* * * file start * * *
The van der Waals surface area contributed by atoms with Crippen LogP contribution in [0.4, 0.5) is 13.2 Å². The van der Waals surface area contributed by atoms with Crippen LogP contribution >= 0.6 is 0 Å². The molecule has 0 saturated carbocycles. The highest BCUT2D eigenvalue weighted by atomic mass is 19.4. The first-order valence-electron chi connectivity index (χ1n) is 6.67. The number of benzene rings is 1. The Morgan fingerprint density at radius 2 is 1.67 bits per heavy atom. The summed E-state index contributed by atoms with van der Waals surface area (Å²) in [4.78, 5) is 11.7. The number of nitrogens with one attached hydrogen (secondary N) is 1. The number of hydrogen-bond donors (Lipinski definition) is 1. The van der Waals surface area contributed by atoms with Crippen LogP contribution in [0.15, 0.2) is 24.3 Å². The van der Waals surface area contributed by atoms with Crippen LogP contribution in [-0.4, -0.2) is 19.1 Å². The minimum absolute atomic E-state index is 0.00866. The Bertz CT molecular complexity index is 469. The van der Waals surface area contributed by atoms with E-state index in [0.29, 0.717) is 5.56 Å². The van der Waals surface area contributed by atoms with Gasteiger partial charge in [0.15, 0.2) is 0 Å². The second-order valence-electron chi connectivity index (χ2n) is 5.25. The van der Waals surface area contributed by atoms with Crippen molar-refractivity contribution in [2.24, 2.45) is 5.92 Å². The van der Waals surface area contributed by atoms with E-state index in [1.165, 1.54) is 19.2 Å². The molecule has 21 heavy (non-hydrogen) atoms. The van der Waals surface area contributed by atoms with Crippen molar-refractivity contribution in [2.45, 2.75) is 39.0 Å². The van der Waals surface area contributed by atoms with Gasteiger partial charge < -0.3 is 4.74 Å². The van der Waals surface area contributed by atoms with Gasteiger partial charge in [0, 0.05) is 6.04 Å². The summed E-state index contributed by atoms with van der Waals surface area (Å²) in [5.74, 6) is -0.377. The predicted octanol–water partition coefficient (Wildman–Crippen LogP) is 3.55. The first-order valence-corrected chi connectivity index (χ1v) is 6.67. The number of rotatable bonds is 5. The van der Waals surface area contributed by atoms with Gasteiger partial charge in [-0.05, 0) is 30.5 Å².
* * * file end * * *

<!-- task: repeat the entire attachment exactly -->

The van der Waals surface area contributed by atoms with Crippen LogP contribution in [0.4, 0.5) is 13.2 Å². The van der Waals surface area contributed by atoms with Crippen LogP contribution >= 0.6 is 0 Å². The molecule has 0 saturated carbocycles. The highest BCUT2D eigenvalue weighted by atomic mass is 19.4. The first-order valence-electron chi connectivity index (χ1n) is 6.67. The number of benzene rings is 1. The Morgan fingerprint density at radius 2 is 1.67 bits per heavy atom. The summed E-state index contributed by atoms with van der Waals surface area (Å²) in [4.78, 5) is 11.7. The number of nitrogens with one attached hydrogen (secondary N) is 1. The number of hydrogen-bond donors (Lipinski definition) is 1. The van der Waals surface area contributed by atoms with Crippen LogP contribution in [0.15, 0.2) is 24.3 Å². The van der Waals surface area contributed by atoms with Crippen LogP contribution in [-0.4, -0.2) is 19.1 Å². The minimum absolute atomic E-state index is 0.00866. The Bertz CT molecular complexity index is 469. The van der Waals surface area contributed by atoms with E-state index in [0.29, 0.717) is 5.56 Å². The van der Waals surface area contributed by atoms with Gasteiger partial charge in [0.15, 0.2) is 0 Å². The second-order valence-electron chi connectivity index (χ2n) is 5.25. The van der Waals surface area contributed by atoms with Crippen molar-refractivity contribution in [2.24, 2.45) is 5.92 Å². The van der Waals surface area contributed by atoms with E-state index in [1.165, 1.54) is 19.2 Å². The molecule has 21 heavy (non-hydrogen) atoms. The van der Waals surface area contributed by atoms with Crippen molar-refractivity contribution in [2.45, 2.75) is 39.0 Å². The van der Waals surface area contributed by atoms with Gasteiger partial charge < -0.3 is 4.74 Å². The van der Waals surface area contributed by atoms with Gasteiger partial charge in [0, 0.05) is 6.04 Å². The summed E-state index contributed by atoms with van der Waals surface area (Å²) in [5.74, 6) is -0.377. The predicted octanol–water partition coefficient (Wildman–Crippen LogP) is 3.55. The first-order valence-corrected chi connectivity index (χ1v) is 6.67. The number of rotatable bonds is 5. The van der Waals surface area contributed by atoms with Gasteiger partial charge in [-0.05, 0) is 30.5 Å².